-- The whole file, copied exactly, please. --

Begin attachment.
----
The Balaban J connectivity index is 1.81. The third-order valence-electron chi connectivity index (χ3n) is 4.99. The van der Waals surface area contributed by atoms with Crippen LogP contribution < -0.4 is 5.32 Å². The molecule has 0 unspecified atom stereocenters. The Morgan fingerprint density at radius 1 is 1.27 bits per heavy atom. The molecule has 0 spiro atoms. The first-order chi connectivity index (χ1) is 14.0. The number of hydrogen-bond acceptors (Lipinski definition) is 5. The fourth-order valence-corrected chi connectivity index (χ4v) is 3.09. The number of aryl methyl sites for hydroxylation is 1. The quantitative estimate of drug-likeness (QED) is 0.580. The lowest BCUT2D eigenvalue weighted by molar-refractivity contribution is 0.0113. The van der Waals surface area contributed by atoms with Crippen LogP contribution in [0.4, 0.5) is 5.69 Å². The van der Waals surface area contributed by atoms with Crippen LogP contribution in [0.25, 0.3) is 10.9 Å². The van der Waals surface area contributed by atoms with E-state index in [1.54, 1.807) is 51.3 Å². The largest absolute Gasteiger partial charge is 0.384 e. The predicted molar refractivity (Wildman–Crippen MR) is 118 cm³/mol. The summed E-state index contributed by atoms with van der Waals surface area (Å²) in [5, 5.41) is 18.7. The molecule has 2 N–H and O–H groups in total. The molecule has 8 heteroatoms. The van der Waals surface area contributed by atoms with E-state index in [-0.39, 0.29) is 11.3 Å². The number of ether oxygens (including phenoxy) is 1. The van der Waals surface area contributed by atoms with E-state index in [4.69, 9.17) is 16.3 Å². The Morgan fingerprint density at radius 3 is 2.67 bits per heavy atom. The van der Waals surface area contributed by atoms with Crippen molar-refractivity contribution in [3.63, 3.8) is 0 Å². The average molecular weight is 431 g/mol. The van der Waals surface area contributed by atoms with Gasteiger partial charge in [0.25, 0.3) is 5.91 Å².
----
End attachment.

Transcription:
The Balaban J connectivity index is 1.81. The third-order valence-electron chi connectivity index (χ3n) is 4.99. The van der Waals surface area contributed by atoms with Crippen LogP contribution < -0.4 is 5.32 Å². The molecule has 0 unspecified atom stereocenters. The Morgan fingerprint density at radius 1 is 1.27 bits per heavy atom. The molecule has 0 spiro atoms. The first-order chi connectivity index (χ1) is 14.0. The number of hydrogen-bond acceptors (Lipinski definition) is 5. The fourth-order valence-corrected chi connectivity index (χ4v) is 3.09. The number of aryl methyl sites for hydroxylation is 1. The quantitative estimate of drug-likeness (QED) is 0.580. The lowest BCUT2D eigenvalue weighted by molar-refractivity contribution is 0.0113. The van der Waals surface area contributed by atoms with Crippen LogP contribution in [0.4, 0.5) is 5.69 Å². The van der Waals surface area contributed by atoms with Crippen LogP contribution in [0.25, 0.3) is 10.9 Å². The van der Waals surface area contributed by atoms with E-state index in [1.54, 1.807) is 51.3 Å². The largest absolute Gasteiger partial charge is 0.384 e. The predicted molar refractivity (Wildman–Crippen MR) is 118 cm³/mol. The summed E-state index contributed by atoms with van der Waals surface area (Å²) in [5, 5.41) is 18.7. The molecule has 2 N–H and O–H groups in total. The molecule has 8 heteroatoms. The van der Waals surface area contributed by atoms with E-state index in [-0.39, 0.29) is 11.3 Å². The number of ether oxygens (including phenoxy) is 1. The van der Waals surface area contributed by atoms with E-state index in [4.69, 9.17) is 16.3 Å². The Morgan fingerprint density at radius 3 is 2.67 bits per heavy atom. The van der Waals surface area contributed by atoms with Crippen molar-refractivity contribution in [3.63, 3.8) is 0 Å². The average molecular weight is 431 g/mol. The van der Waals surface area contributed by atoms with Gasteiger partial charge in [0.25, 0.3) is 5.91 Å².